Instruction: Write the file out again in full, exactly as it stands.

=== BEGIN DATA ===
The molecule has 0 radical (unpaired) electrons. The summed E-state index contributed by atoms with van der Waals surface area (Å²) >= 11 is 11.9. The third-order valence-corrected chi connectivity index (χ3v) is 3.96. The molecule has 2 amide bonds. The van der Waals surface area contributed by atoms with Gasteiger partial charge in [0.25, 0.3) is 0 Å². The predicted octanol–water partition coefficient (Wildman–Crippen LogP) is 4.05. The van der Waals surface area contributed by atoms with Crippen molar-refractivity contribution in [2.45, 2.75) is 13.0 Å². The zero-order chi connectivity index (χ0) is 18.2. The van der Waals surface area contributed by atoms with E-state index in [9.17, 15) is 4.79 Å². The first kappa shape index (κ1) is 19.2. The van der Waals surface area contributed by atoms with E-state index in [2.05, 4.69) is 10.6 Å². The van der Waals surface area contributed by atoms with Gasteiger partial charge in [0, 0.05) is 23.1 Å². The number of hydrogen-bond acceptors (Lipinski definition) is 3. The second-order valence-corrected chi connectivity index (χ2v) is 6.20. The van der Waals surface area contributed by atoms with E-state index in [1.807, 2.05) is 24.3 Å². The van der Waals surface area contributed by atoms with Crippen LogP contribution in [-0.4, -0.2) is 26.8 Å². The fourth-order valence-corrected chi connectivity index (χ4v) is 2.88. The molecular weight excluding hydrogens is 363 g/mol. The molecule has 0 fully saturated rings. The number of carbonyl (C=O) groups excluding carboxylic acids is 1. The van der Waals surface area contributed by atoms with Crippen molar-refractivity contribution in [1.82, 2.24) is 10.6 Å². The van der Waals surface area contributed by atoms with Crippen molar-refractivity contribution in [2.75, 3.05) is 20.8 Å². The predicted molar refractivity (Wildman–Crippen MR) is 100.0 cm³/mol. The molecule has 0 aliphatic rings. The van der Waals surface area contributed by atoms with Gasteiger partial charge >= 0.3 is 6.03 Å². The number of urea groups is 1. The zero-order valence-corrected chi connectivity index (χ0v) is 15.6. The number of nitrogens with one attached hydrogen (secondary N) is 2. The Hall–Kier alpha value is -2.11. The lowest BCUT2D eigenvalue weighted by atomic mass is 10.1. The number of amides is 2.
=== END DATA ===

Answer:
The molecule has 0 radical (unpaired) electrons. The summed E-state index contributed by atoms with van der Waals surface area (Å²) >= 11 is 11.9. The third-order valence-corrected chi connectivity index (χ3v) is 3.96. The molecule has 2 amide bonds. The van der Waals surface area contributed by atoms with Gasteiger partial charge in [0.25, 0.3) is 0 Å². The predicted octanol–water partition coefficient (Wildman–Crippen LogP) is 4.05. The van der Waals surface area contributed by atoms with Crippen molar-refractivity contribution in [2.45, 2.75) is 13.0 Å². The zero-order chi connectivity index (χ0) is 18.2. The van der Waals surface area contributed by atoms with E-state index in [9.17, 15) is 4.79 Å². The first kappa shape index (κ1) is 19.2. The van der Waals surface area contributed by atoms with E-state index in [2.05, 4.69) is 10.6 Å². The van der Waals surface area contributed by atoms with Gasteiger partial charge in [0, 0.05) is 23.1 Å². The number of hydrogen-bond acceptors (Lipinski definition) is 3. The second-order valence-corrected chi connectivity index (χ2v) is 6.20. The van der Waals surface area contributed by atoms with E-state index in [1.807, 2.05) is 24.3 Å². The van der Waals surface area contributed by atoms with Crippen LogP contribution in [-0.4, -0.2) is 26.8 Å². The fourth-order valence-corrected chi connectivity index (χ4v) is 2.88. The molecular weight excluding hydrogens is 363 g/mol. The molecule has 0 fully saturated rings. The number of carbonyl (C=O) groups excluding carboxylic acids is 1. The van der Waals surface area contributed by atoms with Crippen molar-refractivity contribution in [1.82, 2.24) is 10.6 Å². The van der Waals surface area contributed by atoms with Crippen molar-refractivity contribution in [2.75, 3.05) is 20.8 Å². The predicted molar refractivity (Wildman–Crippen MR) is 100.0 cm³/mol. The molecule has 0 aliphatic rings. The van der Waals surface area contributed by atoms with Gasteiger partial charge >= 0.3 is 6.03 Å². The number of urea groups is 1. The zero-order valence-corrected chi connectivity index (χ0v) is 15.6. The number of nitrogens with one attached hydrogen (secondary N) is 2. The Hall–Kier alpha value is -2.11. The lowest BCUT2D eigenvalue weighted by atomic mass is 10.1. The number of amides is 2.